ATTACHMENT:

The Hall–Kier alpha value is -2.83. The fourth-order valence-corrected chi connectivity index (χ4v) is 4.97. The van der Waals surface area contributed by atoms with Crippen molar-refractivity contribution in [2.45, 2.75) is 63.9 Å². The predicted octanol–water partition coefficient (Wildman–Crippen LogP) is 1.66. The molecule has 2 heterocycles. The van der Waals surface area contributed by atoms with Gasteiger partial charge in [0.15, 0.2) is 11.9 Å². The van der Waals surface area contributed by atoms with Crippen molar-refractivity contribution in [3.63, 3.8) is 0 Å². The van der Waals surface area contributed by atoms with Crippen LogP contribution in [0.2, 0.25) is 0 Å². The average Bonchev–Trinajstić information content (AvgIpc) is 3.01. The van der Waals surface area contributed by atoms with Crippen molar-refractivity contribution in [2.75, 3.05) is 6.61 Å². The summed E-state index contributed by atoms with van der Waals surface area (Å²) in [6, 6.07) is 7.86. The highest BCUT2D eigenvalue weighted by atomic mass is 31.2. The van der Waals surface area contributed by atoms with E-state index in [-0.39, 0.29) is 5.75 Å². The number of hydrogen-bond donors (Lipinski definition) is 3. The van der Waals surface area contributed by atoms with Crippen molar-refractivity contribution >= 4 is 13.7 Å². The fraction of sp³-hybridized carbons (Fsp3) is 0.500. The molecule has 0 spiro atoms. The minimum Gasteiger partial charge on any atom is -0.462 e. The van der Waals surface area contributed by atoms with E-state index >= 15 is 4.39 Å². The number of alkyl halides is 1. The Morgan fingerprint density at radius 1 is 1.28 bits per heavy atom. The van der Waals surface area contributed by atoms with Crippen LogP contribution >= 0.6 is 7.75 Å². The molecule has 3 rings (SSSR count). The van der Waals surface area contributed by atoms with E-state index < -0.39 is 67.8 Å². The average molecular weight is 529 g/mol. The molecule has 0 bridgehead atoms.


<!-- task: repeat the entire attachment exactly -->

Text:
The Hall–Kier alpha value is -2.83. The fourth-order valence-corrected chi connectivity index (χ4v) is 4.97. The van der Waals surface area contributed by atoms with Crippen molar-refractivity contribution in [2.45, 2.75) is 63.9 Å². The predicted octanol–water partition coefficient (Wildman–Crippen LogP) is 1.66. The molecule has 2 heterocycles. The van der Waals surface area contributed by atoms with Gasteiger partial charge in [0.15, 0.2) is 11.9 Å². The van der Waals surface area contributed by atoms with Crippen molar-refractivity contribution in [3.63, 3.8) is 0 Å². The van der Waals surface area contributed by atoms with Crippen LogP contribution in [0.2, 0.25) is 0 Å². The average Bonchev–Trinajstić information content (AvgIpc) is 3.01. The van der Waals surface area contributed by atoms with Crippen molar-refractivity contribution in [2.75, 3.05) is 6.61 Å². The summed E-state index contributed by atoms with van der Waals surface area (Å²) in [6, 6.07) is 7.86. The highest BCUT2D eigenvalue weighted by atomic mass is 31.2. The van der Waals surface area contributed by atoms with E-state index in [-0.39, 0.29) is 5.75 Å². The number of hydrogen-bond donors (Lipinski definition) is 3. The van der Waals surface area contributed by atoms with Crippen molar-refractivity contribution >= 4 is 13.7 Å². The fraction of sp³-hybridized carbons (Fsp3) is 0.500. The molecule has 0 spiro atoms. The minimum Gasteiger partial charge on any atom is -0.462 e. The van der Waals surface area contributed by atoms with E-state index >= 15 is 4.39 Å². The number of alkyl halides is 1. The Morgan fingerprint density at radius 1 is 1.28 bits per heavy atom. The van der Waals surface area contributed by atoms with Crippen LogP contribution >= 0.6 is 7.75 Å². The molecule has 3 rings (SSSR count). The van der Waals surface area contributed by atoms with E-state index < -0.39 is 67.8 Å². The average molecular weight is 529 g/mol. The molecule has 0 bridgehead atoms.